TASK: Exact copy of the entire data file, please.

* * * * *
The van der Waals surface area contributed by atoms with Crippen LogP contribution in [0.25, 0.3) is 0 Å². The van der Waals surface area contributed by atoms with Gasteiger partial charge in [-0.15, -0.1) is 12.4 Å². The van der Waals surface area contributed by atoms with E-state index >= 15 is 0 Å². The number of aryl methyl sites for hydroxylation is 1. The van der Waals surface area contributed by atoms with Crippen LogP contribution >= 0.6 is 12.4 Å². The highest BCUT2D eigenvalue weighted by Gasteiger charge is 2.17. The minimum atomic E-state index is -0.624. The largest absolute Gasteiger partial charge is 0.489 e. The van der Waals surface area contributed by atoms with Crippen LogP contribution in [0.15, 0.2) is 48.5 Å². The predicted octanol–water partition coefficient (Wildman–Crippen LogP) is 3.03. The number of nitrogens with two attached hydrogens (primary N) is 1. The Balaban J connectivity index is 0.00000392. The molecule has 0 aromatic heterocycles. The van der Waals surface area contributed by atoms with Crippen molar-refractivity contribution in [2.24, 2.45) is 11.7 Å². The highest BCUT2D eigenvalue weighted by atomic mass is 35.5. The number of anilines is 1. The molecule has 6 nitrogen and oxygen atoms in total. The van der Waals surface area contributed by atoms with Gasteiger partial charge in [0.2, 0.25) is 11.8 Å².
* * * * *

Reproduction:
The van der Waals surface area contributed by atoms with Crippen LogP contribution in [0.25, 0.3) is 0 Å². The van der Waals surface area contributed by atoms with Gasteiger partial charge in [-0.15, -0.1) is 12.4 Å². The van der Waals surface area contributed by atoms with E-state index >= 15 is 0 Å². The number of aryl methyl sites for hydroxylation is 1. The van der Waals surface area contributed by atoms with Crippen LogP contribution >= 0.6 is 12.4 Å². The highest BCUT2D eigenvalue weighted by Gasteiger charge is 2.17. The minimum atomic E-state index is -0.624. The largest absolute Gasteiger partial charge is 0.489 e. The van der Waals surface area contributed by atoms with Crippen LogP contribution in [0.15, 0.2) is 48.5 Å². The predicted octanol–water partition coefficient (Wildman–Crippen LogP) is 3.03. The number of nitrogens with two attached hydrogens (primary N) is 1. The Balaban J connectivity index is 0.00000392. The molecule has 0 aromatic heterocycles. The van der Waals surface area contributed by atoms with Crippen molar-refractivity contribution in [2.24, 2.45) is 11.7 Å². The highest BCUT2D eigenvalue weighted by atomic mass is 35.5. The number of anilines is 1. The molecule has 6 nitrogen and oxygen atoms in total. The van der Waals surface area contributed by atoms with Gasteiger partial charge in [0.2, 0.25) is 11.8 Å².